As the RAAF controlled most aviation related training so the RAN would control most marine and seagoing training, the actually manning though would be much more flexible.  There would also be, in exceptional circumstances, the option for individual personnel to change service to further their careers.  Pilots and maintainers with unusual potential could transfer to the RAAF, Army ship drivers and maintainers could move across to the RAN to expand the prospect for promotion.

The most important thing is the services and silos within each service stop fighting each other and pool resources to gain efficiency where possible and maintain individual capabilities where necessary.  Through careful selection and compromise in equipment training and maintenance overheads can be minimised.  For instance by requiring that all tactical combat aircraft be carrier capable and also acceptable for the FAA the RAAF can share many types.  This could be addressed by selecting aircraft favoured by the USMC, USN or even the RN FAA.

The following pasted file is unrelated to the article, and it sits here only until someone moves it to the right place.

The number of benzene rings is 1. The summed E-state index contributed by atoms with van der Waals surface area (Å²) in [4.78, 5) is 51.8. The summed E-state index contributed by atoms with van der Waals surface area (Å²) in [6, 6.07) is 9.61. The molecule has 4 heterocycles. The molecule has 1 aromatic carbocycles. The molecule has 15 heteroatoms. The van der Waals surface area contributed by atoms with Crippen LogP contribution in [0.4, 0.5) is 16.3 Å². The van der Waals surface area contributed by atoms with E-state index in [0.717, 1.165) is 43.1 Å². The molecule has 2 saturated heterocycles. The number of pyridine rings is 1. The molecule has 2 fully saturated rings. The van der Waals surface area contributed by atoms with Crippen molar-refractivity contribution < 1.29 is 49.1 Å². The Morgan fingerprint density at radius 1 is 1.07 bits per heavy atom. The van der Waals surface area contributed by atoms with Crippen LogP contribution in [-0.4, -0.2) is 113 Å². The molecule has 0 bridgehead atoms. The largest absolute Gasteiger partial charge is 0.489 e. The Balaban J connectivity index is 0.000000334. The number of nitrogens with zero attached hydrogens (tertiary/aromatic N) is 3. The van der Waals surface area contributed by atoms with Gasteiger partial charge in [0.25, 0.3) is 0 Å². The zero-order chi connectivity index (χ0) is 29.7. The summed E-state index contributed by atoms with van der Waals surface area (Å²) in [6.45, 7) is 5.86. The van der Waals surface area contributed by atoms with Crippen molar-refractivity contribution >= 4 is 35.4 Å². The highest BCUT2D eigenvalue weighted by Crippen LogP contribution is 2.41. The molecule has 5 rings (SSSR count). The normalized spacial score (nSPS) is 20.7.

When looking at guided missile options why not use land based versions of naval types for defence of critical assets?

Not perfect I know but it is an interesting path to follow, assuming the services can cooperate there could be some very interesting WIFF possibilities.  If the RAN maintained fixed wing carriers to operate RAAF tactical aircraft some of the funding and heads could come out of what would otherwise have been used for air bases.  At an even more basic level there could have been an early adoption of the super base concept where you have a NAS, RAAF base and combined arms brigade all co-located save in infrastructure costs.  With the RAAF flying tactical aircraft off carriers the FAA could concentrate on air defence, ASVW and ASW.

No where near finished, just getting it out there and seeing where it goes.

Offline Volkodav

  • Counts rivits with his abacus...
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Re: Unusual RAAF reaction to Duncan Sandys 1957 Defence White Paper
« Reply #5 on: December 26, 2013, 11:21:20 PM »